A Primer on Tax-Loss Harvesting and the Latest Inflation Update

June 20, 2024


Key Takeaways


  • We detail what tax-loss harvesting is and why we implement it in client portfolios
  • The Fed held interest rates steady at its latest meeting as it awaits more definitive signs that inflation is moving sustainably towards 2%


Tax-Loss Harvesting: How it Works

Tax-loss harvesting is a term you may hear frequently here at Wiss Family Office as tax-efficiency is paramount to us when constructing investment portfolios for our clients. Today, we will provide a brief overview of what it is and why we do it.

Tax-loss harvesting is selling securities at a loss to offset realized capital gains either now or in the future, thereby deferring the tax bill owed on those gains. After harvesting tax losses, we immediately reinvest the proceeds into a similar asset to maintain the target asset mix and risk characteristics of the client’s portfolio. Note: tax code prohibits investors from realizing a loss and purchasing the same security within 30 days before or after the sale (something called a wash sale), so it is for that reason that we place the proceeds into a similar but not identical asset.

Tax-loss harvesting can be implemented on all sorts of investments including stocks, bonds, ETFs, and mutual funds. Direct indexing (replicating a stock index by holding the underlying securities) provides us with many opportunities for tax-loss harvesting throughout the year, making it particularly attractive for the strategy. Even in the very best of years for the broad stock market, there are still lots of opportunities for loss harvesting among the underlying constituents. As you can see in the chart below, every year most stocks experience some level of negative return throughout the year.

Source: Goldman Sachs

Let’s say you have a $5,000 realized capital gain in your account from stock sales earlier this year. Assuming a long-term capital gains tax rate, you may be on the hook for a 20% tax bill, or $1,000. Now, let’s say you also have a position in Coca-Cola stock that is sitting on a $5,000 unrealized loss. You decide to sell Coca-Cola to realize those losses and immediately purchase Pepsi with the proceeds. Your market exposure remains very similar, but you now have $5,000 of realized losses which can be used to offset the $5,000 gain from earlier this year. After netting your realized gains and losses, your account now has zero realized capital gains for the year, reducing what would have been a $1,000 tax bill to $0.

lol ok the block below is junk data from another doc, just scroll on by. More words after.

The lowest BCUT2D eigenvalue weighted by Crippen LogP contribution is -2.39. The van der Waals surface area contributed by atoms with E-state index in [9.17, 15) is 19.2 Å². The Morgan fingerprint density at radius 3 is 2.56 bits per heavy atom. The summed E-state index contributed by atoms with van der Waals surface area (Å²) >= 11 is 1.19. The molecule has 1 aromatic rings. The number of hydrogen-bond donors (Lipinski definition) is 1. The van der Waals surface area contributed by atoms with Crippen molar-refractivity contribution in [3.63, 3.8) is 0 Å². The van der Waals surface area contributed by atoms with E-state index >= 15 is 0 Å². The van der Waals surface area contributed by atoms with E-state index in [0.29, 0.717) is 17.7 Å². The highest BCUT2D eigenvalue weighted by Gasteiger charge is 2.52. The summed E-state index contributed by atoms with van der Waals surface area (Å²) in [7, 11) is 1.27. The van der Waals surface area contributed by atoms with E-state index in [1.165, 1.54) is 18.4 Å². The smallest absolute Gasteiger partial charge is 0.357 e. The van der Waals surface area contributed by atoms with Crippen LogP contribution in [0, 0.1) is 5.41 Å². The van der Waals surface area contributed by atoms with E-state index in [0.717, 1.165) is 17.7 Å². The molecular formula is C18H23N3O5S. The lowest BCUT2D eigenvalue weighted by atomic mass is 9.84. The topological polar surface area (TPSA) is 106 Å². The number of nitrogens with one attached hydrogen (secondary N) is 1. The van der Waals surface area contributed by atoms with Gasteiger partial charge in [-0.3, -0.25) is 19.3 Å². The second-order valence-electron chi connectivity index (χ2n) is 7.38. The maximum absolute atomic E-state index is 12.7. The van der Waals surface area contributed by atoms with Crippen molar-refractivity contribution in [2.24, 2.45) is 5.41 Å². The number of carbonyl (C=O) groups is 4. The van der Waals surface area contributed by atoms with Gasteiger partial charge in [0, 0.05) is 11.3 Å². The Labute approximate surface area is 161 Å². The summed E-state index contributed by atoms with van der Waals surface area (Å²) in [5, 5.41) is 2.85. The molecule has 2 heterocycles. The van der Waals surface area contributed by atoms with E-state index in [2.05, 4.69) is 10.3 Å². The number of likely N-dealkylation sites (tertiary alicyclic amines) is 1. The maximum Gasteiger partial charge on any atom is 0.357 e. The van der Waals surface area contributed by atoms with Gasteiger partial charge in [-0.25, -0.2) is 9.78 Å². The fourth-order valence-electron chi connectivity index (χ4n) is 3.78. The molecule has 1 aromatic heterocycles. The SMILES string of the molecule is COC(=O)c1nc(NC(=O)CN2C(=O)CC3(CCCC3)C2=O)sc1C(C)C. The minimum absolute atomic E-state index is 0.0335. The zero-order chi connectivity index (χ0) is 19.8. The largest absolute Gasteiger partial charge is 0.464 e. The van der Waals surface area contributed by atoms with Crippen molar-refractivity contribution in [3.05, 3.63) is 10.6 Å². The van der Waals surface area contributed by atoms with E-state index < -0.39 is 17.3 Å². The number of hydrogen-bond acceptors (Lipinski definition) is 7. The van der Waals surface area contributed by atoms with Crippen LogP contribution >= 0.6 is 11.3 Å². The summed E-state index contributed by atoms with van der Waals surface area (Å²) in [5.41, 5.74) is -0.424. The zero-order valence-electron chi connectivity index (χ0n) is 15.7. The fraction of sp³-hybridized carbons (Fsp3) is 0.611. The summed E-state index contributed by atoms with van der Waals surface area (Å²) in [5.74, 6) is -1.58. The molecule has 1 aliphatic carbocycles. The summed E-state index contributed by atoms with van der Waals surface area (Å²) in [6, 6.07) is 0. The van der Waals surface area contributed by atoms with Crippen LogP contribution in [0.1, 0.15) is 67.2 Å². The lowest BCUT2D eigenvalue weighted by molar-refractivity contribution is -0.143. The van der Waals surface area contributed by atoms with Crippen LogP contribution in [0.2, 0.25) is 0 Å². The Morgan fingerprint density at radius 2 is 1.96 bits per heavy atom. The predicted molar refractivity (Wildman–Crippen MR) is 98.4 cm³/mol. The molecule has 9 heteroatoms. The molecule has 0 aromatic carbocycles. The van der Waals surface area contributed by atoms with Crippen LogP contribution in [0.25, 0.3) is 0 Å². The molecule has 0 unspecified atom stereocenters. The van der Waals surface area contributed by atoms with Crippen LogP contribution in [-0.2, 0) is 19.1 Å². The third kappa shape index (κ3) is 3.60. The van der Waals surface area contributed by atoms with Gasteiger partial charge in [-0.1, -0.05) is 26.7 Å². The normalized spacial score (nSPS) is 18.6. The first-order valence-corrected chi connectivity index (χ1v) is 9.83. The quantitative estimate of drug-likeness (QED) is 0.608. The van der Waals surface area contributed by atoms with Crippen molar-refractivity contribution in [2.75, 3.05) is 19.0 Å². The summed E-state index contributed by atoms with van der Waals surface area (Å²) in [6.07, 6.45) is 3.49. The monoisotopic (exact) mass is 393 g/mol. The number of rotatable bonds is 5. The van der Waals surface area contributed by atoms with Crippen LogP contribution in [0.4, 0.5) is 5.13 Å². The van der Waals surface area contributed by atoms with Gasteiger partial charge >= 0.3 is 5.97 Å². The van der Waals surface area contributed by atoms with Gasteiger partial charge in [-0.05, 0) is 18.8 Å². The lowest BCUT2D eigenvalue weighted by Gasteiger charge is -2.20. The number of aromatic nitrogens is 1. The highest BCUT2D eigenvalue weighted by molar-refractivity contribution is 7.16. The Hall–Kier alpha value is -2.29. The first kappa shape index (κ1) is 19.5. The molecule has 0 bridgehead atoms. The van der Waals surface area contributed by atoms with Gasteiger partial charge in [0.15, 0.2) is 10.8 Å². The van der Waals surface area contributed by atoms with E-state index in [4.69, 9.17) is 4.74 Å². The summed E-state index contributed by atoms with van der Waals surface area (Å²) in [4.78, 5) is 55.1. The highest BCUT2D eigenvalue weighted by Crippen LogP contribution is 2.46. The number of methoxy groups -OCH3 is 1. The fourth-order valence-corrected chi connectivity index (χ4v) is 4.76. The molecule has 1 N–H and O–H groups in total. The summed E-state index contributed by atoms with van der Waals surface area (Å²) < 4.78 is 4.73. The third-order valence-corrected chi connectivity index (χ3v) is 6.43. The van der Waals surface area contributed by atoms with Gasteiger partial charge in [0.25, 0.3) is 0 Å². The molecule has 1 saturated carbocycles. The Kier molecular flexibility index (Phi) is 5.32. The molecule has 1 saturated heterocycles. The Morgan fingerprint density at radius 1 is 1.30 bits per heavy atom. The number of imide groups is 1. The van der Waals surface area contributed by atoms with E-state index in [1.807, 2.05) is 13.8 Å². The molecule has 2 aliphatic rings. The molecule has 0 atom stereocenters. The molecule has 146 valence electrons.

The reason this is so beneficial is that you can now keep that $1,000 invested that otherwise would have gone towards taxes. In the same way that a retirement account allows you to defer paying taxes until retirement, tax-loss harvesting in a taxable account enables you to push some of your realized capital gains into the future, allowing more of your money to compound for you today. This benefit above and beyond a hypothetical portfolio where no tax-loss harvesting takes place can be thought of as ‘tax alpha’.

So, the next time you hear a Wiss Family Office team member talking about all the great losses we were able to realize for clients (phrasing that can admittedly be a bit confusing), you’ll know why we’re talking about that like it’s a good thing!

The Latest on the Fed and Inflation

The latest inflation report provided some positive news as both headline and core CPI came in below consensus expectations for May. Headline CPI was flat month-over-month, driven by declining energy prices, while core CPI rose 0.2%. This 0.2% month-over-month increase is much closer to the Fed’s annualized target of 2% inflation than we’ve seen in recent months. This progress is certainly welcomed, but the Fed is likely going to need to see more before feeling comfortable commencing with rate cuts. Since reaching a low of 3.0% in June 2023, headline inflation has bounced between 3.1% and 3.7% for the last 11 months. At their June meeting this past Wednesday, the Fed opted to hold rates steady for a 7th consecutive meeting. Jerome Powell did acknowledge, however, that confidence is building that they’ll be able to begin loosening policy soon, but they’re not there yet.

Source: CNBC, U.S. Bureau of Labor Statistics. Data as of June 12, 2024

After this past week’s inflation report and Fed meeting, the market is still predicting two interest rate cuts in the back half of 2024 as the most likely path for the Fed. This diverges slightly from the Fed’s most recent Summary of Economic Projections which shows the median Committee member now expecting just one rate cut this year. Either way, this represents a huge repricing from the beginning of the year when market participants were pricing in six rate cuts. This repricing of interest rate expectations has been a headwind for bonds throughout the first half of the year, but the market is now relatively in line with Fed guidance. As we head into the back half of the year, market participants will be looking for sustained momentum on the inflation front to indicate when the Fed may begin loosening policy. The next big datapoint on the Fed’s radar is their preferred inflation metric, the PCE Price Index, set to be released June 28th.


Reach out to a Wiss team member for more information or assistance.

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